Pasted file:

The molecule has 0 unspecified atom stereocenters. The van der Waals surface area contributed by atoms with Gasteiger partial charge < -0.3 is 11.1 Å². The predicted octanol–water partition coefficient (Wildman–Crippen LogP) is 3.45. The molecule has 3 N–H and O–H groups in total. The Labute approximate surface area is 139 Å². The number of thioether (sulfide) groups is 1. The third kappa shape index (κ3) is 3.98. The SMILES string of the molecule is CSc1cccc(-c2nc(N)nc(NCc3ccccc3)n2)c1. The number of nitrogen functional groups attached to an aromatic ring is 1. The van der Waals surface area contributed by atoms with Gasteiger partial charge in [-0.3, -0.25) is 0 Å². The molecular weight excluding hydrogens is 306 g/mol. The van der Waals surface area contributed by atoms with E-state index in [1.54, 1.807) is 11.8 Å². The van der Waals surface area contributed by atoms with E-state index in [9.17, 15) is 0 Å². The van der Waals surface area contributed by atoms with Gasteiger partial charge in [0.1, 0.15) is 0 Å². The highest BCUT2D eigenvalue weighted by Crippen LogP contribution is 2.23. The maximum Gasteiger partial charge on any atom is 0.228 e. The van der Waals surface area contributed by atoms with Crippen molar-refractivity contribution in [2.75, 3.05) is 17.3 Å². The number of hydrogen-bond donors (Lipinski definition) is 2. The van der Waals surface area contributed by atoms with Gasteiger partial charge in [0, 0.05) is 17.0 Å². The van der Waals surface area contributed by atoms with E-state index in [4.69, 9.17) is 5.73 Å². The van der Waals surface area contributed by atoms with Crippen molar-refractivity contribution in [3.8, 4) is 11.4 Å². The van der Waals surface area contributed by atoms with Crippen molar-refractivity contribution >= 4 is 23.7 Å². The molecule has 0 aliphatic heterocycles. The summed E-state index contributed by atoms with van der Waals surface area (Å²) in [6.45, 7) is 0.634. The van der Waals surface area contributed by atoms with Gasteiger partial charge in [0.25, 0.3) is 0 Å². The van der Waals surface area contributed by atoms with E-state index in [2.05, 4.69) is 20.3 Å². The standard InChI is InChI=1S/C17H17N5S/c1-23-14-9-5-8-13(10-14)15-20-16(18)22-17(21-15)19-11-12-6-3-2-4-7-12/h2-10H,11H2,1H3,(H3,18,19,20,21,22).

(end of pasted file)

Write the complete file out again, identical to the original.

The molecule has 0 unspecified atom stereocenters. The van der Waals surface area contributed by atoms with Gasteiger partial charge < -0.3 is 11.1 Å². The predicted octanol–water partition coefficient (Wildman–Crippen LogP) is 3.45. The molecule has 3 N–H and O–H groups in total. The Labute approximate surface area is 139 Å². The number of thioether (sulfide) groups is 1. The third kappa shape index (κ3) is 3.98. The SMILES string of the molecule is CSc1cccc(-c2nc(N)nc(NCc3ccccc3)n2)c1. The number of nitrogen functional groups attached to an aromatic ring is 1. The van der Waals surface area contributed by atoms with Gasteiger partial charge in [-0.3, -0.25) is 0 Å². The molecular weight excluding hydrogens is 306 g/mol. The van der Waals surface area contributed by atoms with E-state index in [1.54, 1.807) is 11.8 Å². The van der Waals surface area contributed by atoms with E-state index in [9.17, 15) is 0 Å². The van der Waals surface area contributed by atoms with Gasteiger partial charge in [0.1, 0.15) is 0 Å². The highest BCUT2D eigenvalue weighted by Crippen LogP contribution is 2.23. The maximum Gasteiger partial charge on any atom is 0.228 e. The van der Waals surface area contributed by atoms with Crippen molar-refractivity contribution in [2.75, 3.05) is 17.3 Å². The number of hydrogen-bond donors (Lipinski definition) is 2. The van der Waals surface area contributed by atoms with Gasteiger partial charge in [0, 0.05) is 17.0 Å². The van der Waals surface area contributed by atoms with E-state index in [4.69, 9.17) is 5.73 Å². The van der Waals surface area contributed by atoms with Crippen molar-refractivity contribution in [3.8, 4) is 11.4 Å². The van der Waals surface area contributed by atoms with Crippen molar-refractivity contribution >= 4 is 23.7 Å². The molecule has 0 aliphatic heterocycles. The summed E-state index contributed by atoms with van der Waals surface area (Å²) in [6.45, 7) is 0.634. The van der Waals surface area contributed by atoms with Gasteiger partial charge in [0.25, 0.3) is 0 Å². The van der Waals surface area contributed by atoms with E-state index in [2.05, 4.69) is 20.3 Å². The standard InChI is InChI=1S/C17H17N5S/c1-23-14-9-5-8-13(10-14)15-20-16(18)22-17(21-15)19-11-12-6-3-2-4-7-12/h2-10H,11H2,1H3,(H3,18,19,20,21,22).